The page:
PAHOLE = pahole
    LEX = flex
    YACC = bison
    There were also these warnings:

    Code:
     LD arch/x86/realmode/rm/realmode.elf
    ld.lld: warning: cannot find entry symbol _start; defaulting to 0x1000
    
    
    mm/hugetlb.c:3967:40: warning: expression does not compute the number of elements in this array; element type is 'unsigned long', not 'u32' (aka 'unsigned int') [-Wsizeof-array-div]
    hash = jhash2((u32 *)&key, sizeof(key)/sizeof(u32), 0);
    ~~~ ^
    mm/hugetlb.c:3961:16: note: array 'key' declared here
    unsigned long key[2];
    ^
    
    awk: ./arch/x86/tools/gen-insn-attr-x86.awk:260: warning: regexp escape sequence `\:' is not a known regexp operator
    awk: ./arch/x86/tools/gen-insn-attr-x86.awk:350: (FILENAME=./arch/x86/lib/x86-opcode-map.txt FNR=41) warning: regexp escape sequence `\&' is not a known regexp operator
    the awk one is present on a GCC build one too
    There were patches for the awk warnings on the LKML and as you noticed they were not Clang specific. If I remember correctly, the others are already known problems: https://github.com/ClangBuiltLinux/linux/issues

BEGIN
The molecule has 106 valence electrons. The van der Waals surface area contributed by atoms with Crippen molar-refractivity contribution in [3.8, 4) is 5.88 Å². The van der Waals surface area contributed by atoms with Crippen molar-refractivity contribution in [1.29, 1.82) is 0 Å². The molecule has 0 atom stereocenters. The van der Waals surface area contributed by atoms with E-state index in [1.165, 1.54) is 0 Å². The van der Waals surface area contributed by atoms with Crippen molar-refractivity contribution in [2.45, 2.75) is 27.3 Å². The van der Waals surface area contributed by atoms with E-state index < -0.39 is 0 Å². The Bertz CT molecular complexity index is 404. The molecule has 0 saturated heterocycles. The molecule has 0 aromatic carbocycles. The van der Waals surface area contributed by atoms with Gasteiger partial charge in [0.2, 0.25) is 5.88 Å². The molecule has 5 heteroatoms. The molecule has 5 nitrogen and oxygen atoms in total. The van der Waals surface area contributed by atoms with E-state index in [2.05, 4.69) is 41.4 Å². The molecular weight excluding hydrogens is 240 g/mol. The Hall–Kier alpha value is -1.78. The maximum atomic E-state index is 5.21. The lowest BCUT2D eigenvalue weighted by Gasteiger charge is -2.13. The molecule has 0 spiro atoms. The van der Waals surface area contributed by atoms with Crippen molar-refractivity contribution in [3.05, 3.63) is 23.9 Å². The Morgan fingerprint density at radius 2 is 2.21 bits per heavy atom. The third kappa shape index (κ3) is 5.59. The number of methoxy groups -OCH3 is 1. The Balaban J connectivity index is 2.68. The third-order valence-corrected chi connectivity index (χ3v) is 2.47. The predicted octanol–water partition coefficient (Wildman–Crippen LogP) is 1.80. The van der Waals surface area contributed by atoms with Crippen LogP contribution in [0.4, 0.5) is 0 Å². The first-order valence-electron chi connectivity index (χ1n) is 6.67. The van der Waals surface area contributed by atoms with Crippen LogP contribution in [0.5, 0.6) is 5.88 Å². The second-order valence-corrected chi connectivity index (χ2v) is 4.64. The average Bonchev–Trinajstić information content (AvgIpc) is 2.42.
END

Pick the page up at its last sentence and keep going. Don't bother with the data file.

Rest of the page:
The AMDGPU warnings sound familiar, also the realmode.elf / LLD problem. I am not sure about the hugetlb error. Please file issues at the Github repo above if you can't find them.

    Leave a comment:


  • mroche
    replied
    Originally posted by DoMiNeLa10 View Post
    If any distro decides to compile everything with Clang because GPLv3 is supposedly bad, I'll laugh at them, and consider writing mails to companies that can tivotize their work.
    Compiling with Clang has nothing to do with GPL. Clang still uses the host C/C++ libraries, so those are what would have to be replaced. Clang is a frontend for using libstdc++ (GPL) or other options like the LLVM's project libc++/libc++abi which are not GPL. All the license on Clang does is allow application developers, like those of IDE's, the ability to ship Clang along with the app and extend it's dev toolset without having to release those changes. It has no bearing on just using it for compiling.

    Choosing to not use GNU libraries and utilities is not a strictly GPL licensing issue. There are other reasons for not using them, such as size/bloat and cross-platform compatibility/consistency. And in some situations Clang will compile faster and have more performant binaries than GCC, though that's application/load dependent.

    Cheers,
    Mike
    Last edited by mroche; 13 September 2019, 02:32 PM.